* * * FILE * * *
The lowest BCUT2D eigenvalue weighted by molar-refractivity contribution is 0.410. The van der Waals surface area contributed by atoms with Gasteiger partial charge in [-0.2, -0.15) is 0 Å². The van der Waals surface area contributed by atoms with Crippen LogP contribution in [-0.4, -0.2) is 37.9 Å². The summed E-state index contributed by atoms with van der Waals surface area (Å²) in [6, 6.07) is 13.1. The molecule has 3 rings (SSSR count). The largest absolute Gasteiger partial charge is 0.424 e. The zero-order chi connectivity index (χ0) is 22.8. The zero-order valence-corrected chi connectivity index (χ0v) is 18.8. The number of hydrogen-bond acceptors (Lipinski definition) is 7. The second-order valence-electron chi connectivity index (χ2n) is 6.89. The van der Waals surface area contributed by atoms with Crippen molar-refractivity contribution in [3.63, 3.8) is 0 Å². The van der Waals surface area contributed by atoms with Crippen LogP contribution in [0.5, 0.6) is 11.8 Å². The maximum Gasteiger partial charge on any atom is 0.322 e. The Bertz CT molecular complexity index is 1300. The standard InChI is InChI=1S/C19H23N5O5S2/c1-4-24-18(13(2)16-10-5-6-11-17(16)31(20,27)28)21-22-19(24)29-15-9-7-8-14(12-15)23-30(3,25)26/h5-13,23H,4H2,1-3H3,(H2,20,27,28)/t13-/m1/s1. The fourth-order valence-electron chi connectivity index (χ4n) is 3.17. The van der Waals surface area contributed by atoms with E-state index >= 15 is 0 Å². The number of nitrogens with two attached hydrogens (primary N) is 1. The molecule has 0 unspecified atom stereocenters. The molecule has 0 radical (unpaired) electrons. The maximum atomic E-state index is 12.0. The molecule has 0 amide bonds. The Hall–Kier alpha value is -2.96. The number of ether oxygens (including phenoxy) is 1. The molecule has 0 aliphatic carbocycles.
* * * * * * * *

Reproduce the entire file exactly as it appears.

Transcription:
The lowest BCUT2D eigenvalue weighted by molar-refractivity contribution is 0.410. The van der Waals surface area contributed by atoms with Gasteiger partial charge in [-0.2, -0.15) is 0 Å². The van der Waals surface area contributed by atoms with Crippen LogP contribution in [-0.4, -0.2) is 37.9 Å². The summed E-state index contributed by atoms with van der Waals surface area (Å²) in [6, 6.07) is 13.1. The molecule has 3 rings (SSSR count). The largest absolute Gasteiger partial charge is 0.424 e. The zero-order chi connectivity index (χ0) is 22.8. The zero-order valence-corrected chi connectivity index (χ0v) is 18.8. The number of hydrogen-bond acceptors (Lipinski definition) is 7. The second-order valence-electron chi connectivity index (χ2n) is 6.89. The van der Waals surface area contributed by atoms with Crippen molar-refractivity contribution in [3.63, 3.8) is 0 Å². The van der Waals surface area contributed by atoms with Crippen LogP contribution in [0.5, 0.6) is 11.8 Å². The maximum Gasteiger partial charge on any atom is 0.322 e. The Bertz CT molecular complexity index is 1300. The standard InChI is InChI=1S/C19H23N5O5S2/c1-4-24-18(13(2)16-10-5-6-11-17(16)31(20,27)28)21-22-19(24)29-15-9-7-8-14(12-15)23-30(3,25)26/h5-13,23H,4H2,1-3H3,(H2,20,27,28)/t13-/m1/s1. The fourth-order valence-electron chi connectivity index (χ4n) is 3.17. The van der Waals surface area contributed by atoms with E-state index >= 15 is 0 Å². The number of nitrogens with two attached hydrogens (primary N) is 1. The molecule has 0 unspecified atom stereocenters. The molecule has 0 radical (unpaired) electrons. The maximum atomic E-state index is 12.0. The molecule has 0 amide bonds. The Hall–Kier alpha value is -2.96. The number of ether oxygens (including phenoxy) is 1. The molecule has 0 aliphatic carbocycles.